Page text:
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A house but not a home : the determinants of secessionist party emergence and support in North America and Western Europe Rivard, Alexandre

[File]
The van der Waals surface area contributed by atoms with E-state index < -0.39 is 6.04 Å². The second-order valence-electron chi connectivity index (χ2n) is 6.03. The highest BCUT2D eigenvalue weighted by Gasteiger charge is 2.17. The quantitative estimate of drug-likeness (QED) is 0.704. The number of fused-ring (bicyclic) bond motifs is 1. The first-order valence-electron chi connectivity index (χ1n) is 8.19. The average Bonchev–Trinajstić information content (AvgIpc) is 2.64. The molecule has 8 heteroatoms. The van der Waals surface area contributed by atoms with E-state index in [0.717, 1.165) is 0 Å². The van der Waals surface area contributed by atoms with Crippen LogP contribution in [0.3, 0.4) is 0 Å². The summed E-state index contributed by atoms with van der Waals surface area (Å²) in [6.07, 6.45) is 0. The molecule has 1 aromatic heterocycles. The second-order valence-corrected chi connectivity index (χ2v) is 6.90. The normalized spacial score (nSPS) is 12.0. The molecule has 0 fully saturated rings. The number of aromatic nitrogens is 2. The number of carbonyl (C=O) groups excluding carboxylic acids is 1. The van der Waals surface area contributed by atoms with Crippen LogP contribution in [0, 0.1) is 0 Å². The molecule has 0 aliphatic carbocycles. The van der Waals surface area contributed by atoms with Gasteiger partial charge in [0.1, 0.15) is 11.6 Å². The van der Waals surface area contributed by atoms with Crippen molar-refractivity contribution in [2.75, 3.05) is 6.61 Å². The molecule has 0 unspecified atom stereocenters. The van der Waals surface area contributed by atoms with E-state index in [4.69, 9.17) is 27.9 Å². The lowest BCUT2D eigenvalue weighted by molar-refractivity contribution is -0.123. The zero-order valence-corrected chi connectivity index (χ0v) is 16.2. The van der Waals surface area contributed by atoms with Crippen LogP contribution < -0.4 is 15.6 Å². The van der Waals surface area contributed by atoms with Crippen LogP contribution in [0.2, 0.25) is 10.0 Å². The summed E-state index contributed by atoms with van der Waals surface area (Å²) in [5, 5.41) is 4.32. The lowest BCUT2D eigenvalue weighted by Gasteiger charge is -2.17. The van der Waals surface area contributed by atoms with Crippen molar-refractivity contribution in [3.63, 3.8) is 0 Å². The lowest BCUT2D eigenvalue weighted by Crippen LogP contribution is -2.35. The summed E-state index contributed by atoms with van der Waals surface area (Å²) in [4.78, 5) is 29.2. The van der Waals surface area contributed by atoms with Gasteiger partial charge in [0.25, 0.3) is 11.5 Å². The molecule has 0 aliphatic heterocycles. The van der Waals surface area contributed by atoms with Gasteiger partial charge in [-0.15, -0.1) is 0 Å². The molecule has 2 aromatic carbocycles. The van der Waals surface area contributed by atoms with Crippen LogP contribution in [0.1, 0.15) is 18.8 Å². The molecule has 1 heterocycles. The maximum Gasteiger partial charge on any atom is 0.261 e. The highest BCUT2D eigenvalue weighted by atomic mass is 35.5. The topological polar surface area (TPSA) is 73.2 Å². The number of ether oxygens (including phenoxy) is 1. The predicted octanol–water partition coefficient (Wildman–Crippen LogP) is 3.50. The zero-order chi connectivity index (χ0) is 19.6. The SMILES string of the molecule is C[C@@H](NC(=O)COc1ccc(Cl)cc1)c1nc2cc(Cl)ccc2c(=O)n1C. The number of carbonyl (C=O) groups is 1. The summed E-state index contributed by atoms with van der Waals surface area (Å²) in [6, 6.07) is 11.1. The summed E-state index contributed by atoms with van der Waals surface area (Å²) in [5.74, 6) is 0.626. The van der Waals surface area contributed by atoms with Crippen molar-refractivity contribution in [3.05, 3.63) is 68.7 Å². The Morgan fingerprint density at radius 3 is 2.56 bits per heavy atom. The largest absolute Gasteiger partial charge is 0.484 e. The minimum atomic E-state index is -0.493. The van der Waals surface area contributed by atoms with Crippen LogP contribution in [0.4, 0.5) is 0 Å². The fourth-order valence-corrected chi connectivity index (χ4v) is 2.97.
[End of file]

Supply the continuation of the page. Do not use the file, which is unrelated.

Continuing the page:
While there exists a considerable amount of extant theoretical work that studies the phenomenon of substate nationalism and independence-seeking movements, empirical work on the topic remains relatively nascent. Moreover, we know little about what make secessionist parties successful and even less about what causes these parties to emerge. This dissertation focuses on both the emergence and success of secessionist movements in Western democracies. Concerning emergence, I deploy a unique application of time-to-event modelling in order to determine what increases the likelihood of a secessionist party emerging in both subnational and national elections. To model success, I rely on time-series cross-sectional regression analyses of secessionist party vote shares from 1945 to the present day. I argue that what influences both the emergence and subsequent support of secessionist parties differs based on the electoral arena in which the parties compete—that is, the effects of emergence/success vary based on the arena in which the party is entering/competing. I find that secessionist parties have become increasingly successful in the contemporary era, that these parties viably compete for—and form—government, and that their success means that these parties are no longer small, peripheral parties that can be ignored. I complement the quantitative analysis with a series of case studies that allows me to further explore how the identified mechanisms have influenced the emergence and success in Catalonia, Québec, and Scotland. In sum, the case studies show how and why secessionist parties are encouraged by the electoral system subnationally but not nationally, that the effects of immigration are idiosyncratic to the specific case, and that the central government’s response to subnational demands for autonomy greatly influence the emergence and success of secessionist parties.

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